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HIFU technology may preserve quality of life for prostate cancer patients

Press releases may be edited for formatting or style | September 06, 2017 Ultrasound

Significantly, the Centers for Medicare and Medicaid Services (CMS) now recognizes HIFU focal therapy and created a specific billing code for this procedure so hospitals can submit reimbursement claims to payers when treating Medicare patients.

That development could make access to the technology more financially feasible for thousands of patients, as the American Cancer Society estimates that 161,360 new cases of prostate cancer will be diagnosed in 2017 and approximately six cases in 10 are diagnosed in men aged 65 or older.

To Dr. Parekh, the evolving acceptance of HIFU echoes the trajectory of advances in breast cancer treatments during the past few decades. “We went through a similar phase in breast cancer treatment where we started by removing the entire breast even for a small tumor,” he explained. “No one does that anymore and now we only destroy the tumor while sparing the unaffected breast area in most patients. We are applying that same concept to prostate cancer, where we can accurately identify and target the cancerous area of the prostate, treat it very specifically using HIFU technology, and spare the rest of the prostate from unnecessary treatment.”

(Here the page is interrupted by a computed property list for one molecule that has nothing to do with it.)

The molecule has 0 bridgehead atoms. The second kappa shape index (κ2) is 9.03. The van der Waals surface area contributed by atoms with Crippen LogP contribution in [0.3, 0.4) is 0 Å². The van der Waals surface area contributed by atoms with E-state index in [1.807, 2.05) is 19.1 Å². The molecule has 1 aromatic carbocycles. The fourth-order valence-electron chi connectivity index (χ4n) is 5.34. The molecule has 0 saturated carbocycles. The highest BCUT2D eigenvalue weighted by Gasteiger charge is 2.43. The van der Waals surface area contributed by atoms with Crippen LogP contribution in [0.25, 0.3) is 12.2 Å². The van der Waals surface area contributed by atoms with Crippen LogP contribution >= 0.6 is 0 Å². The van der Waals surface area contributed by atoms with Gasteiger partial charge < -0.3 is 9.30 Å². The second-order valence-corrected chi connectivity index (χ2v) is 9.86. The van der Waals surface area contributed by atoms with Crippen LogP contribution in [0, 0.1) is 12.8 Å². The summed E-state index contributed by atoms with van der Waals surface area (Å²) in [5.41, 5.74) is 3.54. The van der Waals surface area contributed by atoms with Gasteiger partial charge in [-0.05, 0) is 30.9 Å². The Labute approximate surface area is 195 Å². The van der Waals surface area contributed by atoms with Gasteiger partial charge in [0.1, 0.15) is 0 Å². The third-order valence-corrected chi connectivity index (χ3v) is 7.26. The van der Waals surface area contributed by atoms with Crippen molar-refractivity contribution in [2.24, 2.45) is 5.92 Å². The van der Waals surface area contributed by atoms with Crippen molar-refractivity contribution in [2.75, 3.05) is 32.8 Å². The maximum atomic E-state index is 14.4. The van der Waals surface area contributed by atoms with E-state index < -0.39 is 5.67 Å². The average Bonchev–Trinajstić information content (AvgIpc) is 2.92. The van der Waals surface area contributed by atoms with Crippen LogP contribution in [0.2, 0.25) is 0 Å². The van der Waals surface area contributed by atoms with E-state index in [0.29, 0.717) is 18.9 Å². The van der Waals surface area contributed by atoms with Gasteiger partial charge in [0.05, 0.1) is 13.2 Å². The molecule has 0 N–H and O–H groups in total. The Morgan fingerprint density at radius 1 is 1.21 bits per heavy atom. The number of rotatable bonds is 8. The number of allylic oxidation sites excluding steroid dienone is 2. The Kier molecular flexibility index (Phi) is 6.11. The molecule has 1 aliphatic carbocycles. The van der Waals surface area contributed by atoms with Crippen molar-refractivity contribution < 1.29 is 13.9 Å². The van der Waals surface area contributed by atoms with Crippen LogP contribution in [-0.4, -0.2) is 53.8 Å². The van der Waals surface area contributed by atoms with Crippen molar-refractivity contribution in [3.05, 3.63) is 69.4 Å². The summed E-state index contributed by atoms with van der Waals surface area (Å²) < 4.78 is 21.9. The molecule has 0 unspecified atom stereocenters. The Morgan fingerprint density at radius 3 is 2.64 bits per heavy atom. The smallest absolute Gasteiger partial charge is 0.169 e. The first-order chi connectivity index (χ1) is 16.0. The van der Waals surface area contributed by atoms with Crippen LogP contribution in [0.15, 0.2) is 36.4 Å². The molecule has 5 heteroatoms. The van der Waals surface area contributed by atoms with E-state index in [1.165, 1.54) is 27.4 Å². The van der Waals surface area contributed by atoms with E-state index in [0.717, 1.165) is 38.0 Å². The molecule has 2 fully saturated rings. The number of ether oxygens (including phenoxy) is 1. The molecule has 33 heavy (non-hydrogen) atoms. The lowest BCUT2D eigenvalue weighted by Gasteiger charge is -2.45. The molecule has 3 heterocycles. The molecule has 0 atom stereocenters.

For more than two dozen patients enrolled in the HIFU research protocol initiated at the University of Miami Miller School of Medicine and the Sylvester Comprehensive Cancer Center, Dr. Parekh found that most of the patients showed successful ablation of the targeted area within the prostate on repeat MRIs after one month. After three months levels of PSA (prostate specific antigen) had dropped dramatically. “We’ll have to await the long-term follow-up on these patients in terms of future biopsies, and we’ll need 10 to 20 years of data to establish focal therapy as the standard of care,” he said.
If patients eventually experience a recurrence of prostate cancer after HIFU treatment, Dr. Parekh points out they can still undergo surgery, radiation, or even repeat HIFU treatment. “HIFU is a good option,” he said, “because it enables patients to keep this and other options open in the future while maintaining an optimal quality of life.”

About Dipen J. Parekh, MD
Dr. Parekh is chairman of the Department of Urology and director of Robotic Surgery at the University of Miami Miller School of Medicine. Dr. Parekh's primary expertise is the prevention, diagnosis, and treatment of urologic malignancies including tumors of the kidney, bladder, prostate, testis and male genitalia. He is one of the few urologic oncologists nationally who is fellowship trained at an SUO accredited fellowship program to perform advanced, complex Robotic Urologic Oncologic procedures for prostate, bladder and kidney cancers on a regular basis.

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